December 16, 2020 by Adam Malik, Managing Editor
Property and casualty insurance executives are waving red flags about litigation funding, which they believe is the primary driver for the biggest emerging risk they’re facing — social inflation.
“I would bold and underline that,” Matt Wolfe, president of Aon Reinsurance Solutions Canada, said during an Insurance Institute of Ontario webinar in September. “[Social inflation] is, I think, the Number 1 topic of discussion, typically in the U.S. insurance market.”
Social inflation describes the rise of insurance claims costs because of increased legal costs. Litigation is increasingly expensive for a variety of reasons; among them, more litigation, more plaintiff-friendly judgments, or higher jury awards. Wolfe uses the example of an auto insurance loss that used to settle for $2 million now settles for upwards of $8 million.
“Clearly, that is going to grow here, and that poses some unique challenges to settling cases early and, in my view, effectively for the customer,” said Andrew Steen, president of Berkley Canada, during an October Insurance Institute of Ontario webinar.
There is no general consensus as to why there has been such a rise in social inflation. Wolfe hypothesized that it could be younger generations more willing to punish businesses and insurers. “We don’t necessarily know what it is, but it’s the single-biggest topic of discussion when I sit with very senior reinsurance experts.”
Litigation funding is one main driver of social inflation, leaders agree. It’s an arrangement whereby a third-party company (i.e. not the plaintiff’s law firm) agrees to fund all or part of the plaintiff’s costs in a lawsuit. In return, the third party recieves a portion of the win or settlement. If the plaintiff loses, the third party loses its investment.
Litigation funding is behind social inflation growth in the U.S. and Australia, said Bernard McNulty, chief agent of Canada for Allianz Global Corporate & Specialty. “It’s just starting in Canada, really. It’s just getting off the ground.”
The advent of litigation firms has expanded settlement amounts, McNulty says. Since litigation firms are getting a larger chunk of the settlements, plaintiffs are asking for larger awards to recoup the costs paid out to litigation funding firms.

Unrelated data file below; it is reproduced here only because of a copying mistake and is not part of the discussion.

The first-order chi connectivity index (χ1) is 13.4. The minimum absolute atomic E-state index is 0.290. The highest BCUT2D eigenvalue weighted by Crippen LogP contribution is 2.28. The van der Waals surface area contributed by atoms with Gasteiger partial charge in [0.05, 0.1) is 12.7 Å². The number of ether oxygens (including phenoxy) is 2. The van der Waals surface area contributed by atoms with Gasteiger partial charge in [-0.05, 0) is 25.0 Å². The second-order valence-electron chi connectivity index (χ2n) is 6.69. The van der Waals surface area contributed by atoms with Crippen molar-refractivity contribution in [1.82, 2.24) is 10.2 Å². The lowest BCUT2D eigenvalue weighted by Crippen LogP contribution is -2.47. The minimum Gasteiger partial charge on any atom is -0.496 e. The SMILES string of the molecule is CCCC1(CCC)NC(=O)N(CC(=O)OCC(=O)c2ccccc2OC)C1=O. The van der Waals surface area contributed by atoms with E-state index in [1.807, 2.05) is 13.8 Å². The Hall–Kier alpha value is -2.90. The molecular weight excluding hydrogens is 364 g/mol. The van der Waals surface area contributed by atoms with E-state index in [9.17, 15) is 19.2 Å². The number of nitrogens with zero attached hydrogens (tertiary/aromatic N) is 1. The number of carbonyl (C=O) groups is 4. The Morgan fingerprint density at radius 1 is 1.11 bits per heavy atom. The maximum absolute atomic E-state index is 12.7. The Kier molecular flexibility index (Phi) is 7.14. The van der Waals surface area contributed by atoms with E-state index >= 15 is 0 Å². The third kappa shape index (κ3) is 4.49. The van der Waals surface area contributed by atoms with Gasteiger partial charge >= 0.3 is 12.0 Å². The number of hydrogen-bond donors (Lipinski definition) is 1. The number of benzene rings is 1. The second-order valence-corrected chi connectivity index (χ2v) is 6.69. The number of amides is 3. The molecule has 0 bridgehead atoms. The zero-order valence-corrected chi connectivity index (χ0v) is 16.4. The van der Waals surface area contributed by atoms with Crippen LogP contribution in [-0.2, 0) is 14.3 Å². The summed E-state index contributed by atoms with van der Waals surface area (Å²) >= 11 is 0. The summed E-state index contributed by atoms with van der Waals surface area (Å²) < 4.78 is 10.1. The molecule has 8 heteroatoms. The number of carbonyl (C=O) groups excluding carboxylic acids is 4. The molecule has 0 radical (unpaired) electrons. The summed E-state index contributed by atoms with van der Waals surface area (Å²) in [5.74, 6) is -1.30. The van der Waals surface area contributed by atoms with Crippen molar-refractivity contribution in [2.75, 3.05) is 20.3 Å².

“That’s a really, really big issue and reinsurers fear that premiums, both on the original insurance premium and on the reinsurance premium, are just not keeping pace with that impact on social inflation,” Wolfe observed.
McNulty echoed those concerns for insurers. “We insurers will start to pay higher settlements because of that. And unfortunately that will ultimately be reflected in rate.”
Trying to peg what costs are going to be in the future is a difficult challenge, Steen said. “These things will always show up as elevated claims dollars being spent across liability lines of business. Really tough to get a handle on that. But we will continue to see elevated cost as a result of this phenomenon as long as they persist.”
Paul Rand, the Canadian chief investment officer for commercial litigation funder Omni Bridgeway, thinks litigation funding has been getting a bad rap from the insurers. Funders are cautious investors, he observes in a recent online piece for Canadian Underwriter. If a case fails, they lose their investment. And so they are focused on meritorious, not frivolous claims.
Also, Rand notes, litigation funding promotes access to justice.
Be that as it may, McNulty expects to see more complex personal injury cases settled, and not taken to trial, as a means to avoid higher awards and keep commercial premiums in check.
“We are very realistic about the value of a case,” McNulty said. “If we can settle a case and can understand the liability and damages before a trial, we’re going to settle that case before trial.”